Foods that contain protein, especially meat, fish, chicken and other animal protein sources tend to suppress appetite the most. Low-glycaemix index (GI) carbohydrate foods like oats, pasta, legumes and some wholegrain breads are better at making you feel fuller for longer than more processed high-GI foods like white bread, rice and sugary treats.
3. Eat to balance your hormones
The major metabolic hormone is insulin, which regulates the storage of blood glucose as muscle and liver glycogen. Eating the right amount of food, particularly low-GI carbohydrates spread over meals and snacks keeps insulin levelled and functioning properly.
Overeating and subsequent body fat gain interferes with insulin function causing insulin resistance and additional weight gain. When weight gain results in obesity, growth hormone levels often fall and the spiral of metabolic dysfunction can spin out of control.
Eating for healthy hormone metabolism also means consuming enough of the mineral iodine. Iodine is necessary for your thyroid to secrete the thyroid hormones that maintain your metabolic rate.
Including seafood two to three times a week, plus meat, eggs and a multivitamin in your diet plan will help you get the iodine you need. Seaweed products can also give your iodine levels a boost as can brazil and hazelnuts.
Other hormones may be more susceptible to non-dietary influences. Cortisol, which is known as the stress hormone can trigger food cravings by stimulating the hunger chemical neuropeptide-Y in the brain. Managing stress therefore has a direct benefit on metabolic fitness.
4. Eat to optimise your nutrition
The fourth way to eat for your metabolism is to aim for nutritional optimisation. This is the nutritional equivalent of financial superannuation. Your investment now ensures a metabolic payoff in the future.
Dairy foods are a good example. A growing body of research suggests an adequate intake, say at least two serves a day, is required to promote healthy body fat levels. It may be the calcium, something else in dairy or a combination that seems to enhance fat burning.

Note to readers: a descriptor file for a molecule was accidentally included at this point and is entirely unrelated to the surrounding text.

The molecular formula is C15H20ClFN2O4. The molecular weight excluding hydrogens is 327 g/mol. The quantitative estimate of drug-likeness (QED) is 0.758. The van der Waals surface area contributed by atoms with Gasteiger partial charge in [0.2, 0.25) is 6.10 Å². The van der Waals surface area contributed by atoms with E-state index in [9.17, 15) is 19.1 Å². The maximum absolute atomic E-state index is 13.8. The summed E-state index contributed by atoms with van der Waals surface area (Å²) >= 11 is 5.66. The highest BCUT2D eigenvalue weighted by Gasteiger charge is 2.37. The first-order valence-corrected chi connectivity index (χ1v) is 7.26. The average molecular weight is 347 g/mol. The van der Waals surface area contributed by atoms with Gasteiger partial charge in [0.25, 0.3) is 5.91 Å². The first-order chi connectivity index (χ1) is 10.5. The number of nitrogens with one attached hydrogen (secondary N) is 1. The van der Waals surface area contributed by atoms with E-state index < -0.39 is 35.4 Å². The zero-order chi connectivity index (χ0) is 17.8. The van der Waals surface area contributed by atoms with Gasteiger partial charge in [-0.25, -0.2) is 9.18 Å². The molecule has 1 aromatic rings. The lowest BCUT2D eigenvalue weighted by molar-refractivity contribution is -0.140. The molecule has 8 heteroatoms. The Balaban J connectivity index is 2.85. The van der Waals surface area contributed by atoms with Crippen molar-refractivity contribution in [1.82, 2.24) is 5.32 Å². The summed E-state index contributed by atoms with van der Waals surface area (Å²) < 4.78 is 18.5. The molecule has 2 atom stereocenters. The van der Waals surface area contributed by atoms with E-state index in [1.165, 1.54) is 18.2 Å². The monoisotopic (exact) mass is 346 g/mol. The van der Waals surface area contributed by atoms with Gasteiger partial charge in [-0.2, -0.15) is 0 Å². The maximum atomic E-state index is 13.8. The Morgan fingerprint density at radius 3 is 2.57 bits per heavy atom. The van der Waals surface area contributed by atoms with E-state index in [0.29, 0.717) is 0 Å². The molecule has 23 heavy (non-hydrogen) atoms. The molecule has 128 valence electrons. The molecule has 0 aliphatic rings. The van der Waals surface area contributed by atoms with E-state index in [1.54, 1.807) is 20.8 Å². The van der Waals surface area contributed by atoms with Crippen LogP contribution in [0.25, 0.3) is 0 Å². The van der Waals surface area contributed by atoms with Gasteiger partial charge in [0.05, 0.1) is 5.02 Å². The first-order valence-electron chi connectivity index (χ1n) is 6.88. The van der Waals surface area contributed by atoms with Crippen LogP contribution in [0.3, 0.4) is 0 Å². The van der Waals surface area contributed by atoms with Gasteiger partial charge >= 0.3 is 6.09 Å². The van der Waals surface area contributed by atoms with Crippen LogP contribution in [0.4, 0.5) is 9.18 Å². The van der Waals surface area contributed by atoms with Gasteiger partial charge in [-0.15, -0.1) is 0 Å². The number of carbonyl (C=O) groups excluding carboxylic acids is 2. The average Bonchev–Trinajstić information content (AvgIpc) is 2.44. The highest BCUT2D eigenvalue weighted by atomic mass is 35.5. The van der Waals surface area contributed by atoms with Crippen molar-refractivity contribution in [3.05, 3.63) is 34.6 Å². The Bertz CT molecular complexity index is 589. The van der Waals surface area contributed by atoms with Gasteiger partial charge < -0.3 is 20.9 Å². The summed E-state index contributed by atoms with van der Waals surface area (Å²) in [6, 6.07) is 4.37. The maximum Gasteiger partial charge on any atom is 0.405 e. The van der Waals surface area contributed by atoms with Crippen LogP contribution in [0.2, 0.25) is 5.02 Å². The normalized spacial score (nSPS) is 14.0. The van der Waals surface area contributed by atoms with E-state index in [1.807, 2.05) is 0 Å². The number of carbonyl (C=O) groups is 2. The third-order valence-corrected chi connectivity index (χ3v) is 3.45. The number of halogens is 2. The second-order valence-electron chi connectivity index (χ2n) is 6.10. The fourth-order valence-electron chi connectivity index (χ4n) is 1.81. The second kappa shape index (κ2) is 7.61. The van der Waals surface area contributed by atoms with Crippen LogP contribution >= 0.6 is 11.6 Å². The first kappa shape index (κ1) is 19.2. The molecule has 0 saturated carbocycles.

Omega-3 fish oils have a similar story. It's thought that a generous intake from fish or fish oil capsules helps positively regulate fat burning. One study found a 1.6 kg greater reduction in body fat in a group that took 6 fish oil capsules ( 6 x 1000mg capsules, each containing 300mg fish oils) each day over 16 weeks compared to the group who took the non-fish oil placebo. Experts are still sketchy on the mechanism, but it has something to do with the incorporation of the long-chain fatty acids into cellular membranes.
The metabolic and weight management cases for eating a nutrient-rich diet are growing and has lead to one academic coining the terms `malnutritive obesity' or `malnubesity'. This refers to the development of obesity triggered by nutrient deficiencies or imbalances. Even a higher protein intake will be sub-optimal if the level of protein pushes other nutrient-rich foods out of your diet.
Look after your metabolism four ways
This article has built a case to eat for your metabolism in four ways. Firstly, avoid crash dieting and use protein to boost metabolic rate. Then keep your appetite chemicals working with rather than against you. Eating to balance insulin, ensuring enough iodine and managing stress are next. Finally, hedge your metabolic bets by eating from all the food groups and demanding nutrient-rich food at every meal.
The diet that keeps you in shape should focus on more than calorie counting and metabolic rate. Eating for your metabolism four ways is the key to automatic lifetime results.